Thursday, November 1, 2007

Halloween at the Medical Museum

Which costumes won prizes? Funniest: Roadkill; Scariest: The Devil's Minion; Most like something you'd see through a microscope: Plague. With rats, of course.

Saturday, October 20, 2007

On Traveling with Treasures

This is posted at the suggestion of a museum colleague and describes a common enough event for frequent flyers but not, perhaps, for the casual traveler. A few years ago I was carrying two secured and hardened suitcases with important artifacts, bringing them from their home in a mid-western city to a museum where they would be on display for a few months. The owners generously agreed to the display but were cautious about their transportation. They required personal couriering and insisted that each suitcase get its own seat on the aircraft with special securing straps, duly paid for, of course; the cases were not to be placed in the hold.

The airline was happy to oblige and all was set. I was scheduled to take the next to last flight out when one of those famous mid-country storms blew up and the passengers in the waiting area began to queue up to be sure they got out that evening, trying to change their flight to the next to last flight rather than risk a layover should the last flight be cancelled. They had already become openly concerned about my carrying the two suitcases, and several business travelers mentioned I could not carry both cases on board; only one bag per passenger. Rather than explain my unusual circumstances, I merely thanked them for their concern. But as the weather looked bleaker and bleaker, these fellow travelers really hit the roof when they realized the cases and I were getting on that plane and some of them weren't. It brought out an unpleasant side of many folks which seemed unusual at the time (pre 9/11/2001), but seems pretty commonplace now--treasures or not. Just in case you wondered, the cases and I sat three across; I was offered but did not accept their share of flight snacks, and we all arrived safely.

Monday, October 8, 2007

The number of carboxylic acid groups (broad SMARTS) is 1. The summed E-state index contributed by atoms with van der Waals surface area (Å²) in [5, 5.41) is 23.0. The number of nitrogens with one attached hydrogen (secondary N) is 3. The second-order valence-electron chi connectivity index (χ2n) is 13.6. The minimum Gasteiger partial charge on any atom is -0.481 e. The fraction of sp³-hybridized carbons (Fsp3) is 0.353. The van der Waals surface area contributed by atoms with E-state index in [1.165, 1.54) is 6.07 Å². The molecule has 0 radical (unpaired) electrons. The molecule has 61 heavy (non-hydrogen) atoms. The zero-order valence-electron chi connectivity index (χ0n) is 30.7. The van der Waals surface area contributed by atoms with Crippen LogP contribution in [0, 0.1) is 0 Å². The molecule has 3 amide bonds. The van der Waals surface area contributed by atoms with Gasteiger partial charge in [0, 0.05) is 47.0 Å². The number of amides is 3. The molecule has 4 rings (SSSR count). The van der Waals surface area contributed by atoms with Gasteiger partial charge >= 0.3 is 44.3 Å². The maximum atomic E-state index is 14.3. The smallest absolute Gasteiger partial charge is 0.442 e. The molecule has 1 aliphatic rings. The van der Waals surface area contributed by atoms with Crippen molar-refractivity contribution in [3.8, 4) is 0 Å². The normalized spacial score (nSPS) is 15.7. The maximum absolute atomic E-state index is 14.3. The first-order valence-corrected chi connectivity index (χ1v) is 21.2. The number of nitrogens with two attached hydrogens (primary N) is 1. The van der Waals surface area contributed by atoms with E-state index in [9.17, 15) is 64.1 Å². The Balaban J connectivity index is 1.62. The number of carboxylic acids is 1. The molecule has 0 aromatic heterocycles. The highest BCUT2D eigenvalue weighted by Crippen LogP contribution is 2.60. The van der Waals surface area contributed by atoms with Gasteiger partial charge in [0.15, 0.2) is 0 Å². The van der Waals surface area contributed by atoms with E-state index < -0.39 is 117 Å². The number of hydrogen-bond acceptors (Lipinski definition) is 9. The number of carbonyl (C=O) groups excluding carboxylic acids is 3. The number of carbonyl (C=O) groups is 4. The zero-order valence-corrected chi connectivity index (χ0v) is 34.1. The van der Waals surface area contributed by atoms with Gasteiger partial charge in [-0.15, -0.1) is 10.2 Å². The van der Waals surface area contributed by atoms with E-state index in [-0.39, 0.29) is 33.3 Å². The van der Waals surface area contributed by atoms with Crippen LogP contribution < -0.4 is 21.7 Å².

Begin with good bones

See this wonderful drawing in the October newsletter on Marcy Tilton's website.

Sunday, September 16, 2007

Fiber Bundles and Tracts

Anatomists are familiar with bundles and tracts of fibers (Bundle of His, etc.). And they're familiar with gastrointestinal systems. But this? Wonderful!! See the creator's site for more: Strange but Trewe. Isn't that great?

Sunday, September 9, 2007

Combined Interests

An example of combined interests: A small quilt I made from images of anatomical objects scanned and printed onto fabric. The white "speck" in the upper left, near the lid of the tall jar, is a pewter fly sewn to the surfact of the quilt. My first quilt! It's been given away but it was fun to make, particularly figuring out how to make objects look "jarred."

Monday, September 3, 2007

Making the Cut

It took many years of working with a former curator at the Museum before he would be able to see me as an equal coworker and to trust me as a colleague. But one day, not long after he received the news he was terminally ill, he took me aside and told me how he wanted his brain to be sectioned and prepared in order to best show off the features he thought would be of greatest interest to researchers in the future. Later the same day, I was scheduled to present a talk to historians of medicine. The importance of the historical topic paled (I cannot now recall the topic) but I was not willing to share what the curator had asked me to keep confidential until after his death. History happens every monent, I guess, and I've never met more future-oriented scholars than some of those who work in museums.

Friday, August 31, 2007

Encountering old friends for the first time

The specimens that museum employees come to regard as familiar and even as old friends were once seen by each person for the first time. The first time I visited the Army Medical Museum it meant a trip with my father to the national mall, where the museum resided in an old red brick building (now creatively known as "the Old Red Brick") on a hot, hot, damp Washington Saturday. Deserted weekend streets. But I remember expansive black and white floors, greenery moving slightly to the whir of an old pedestal fan, and sunlit staircases graced with huge black and white photos of explosions and the casualties of war. Upstairs were rooms of cases with jars of specimens. The leg, some brains, and dozens of microscopes etched into my own brain, which must have been very young indeed. I see them now everyday, and if that first memory of seeing them is not a fresh one, it certainly is a vivid one, and it evokes wonder without fail.

Thursday, August 30, 2007

A museum famed for the specimens it does not have

I work in a museum that receives visitors hoping to see things we don't have and have never had. They leave always having seen something even more spectacular than the item they asked about. But I wonder whether they wish they had seen the imaginary, and whether we should show it to them. The posts that follow are stories of life and death in a medical museum, and the artifacts and specimens that punctuate those stories.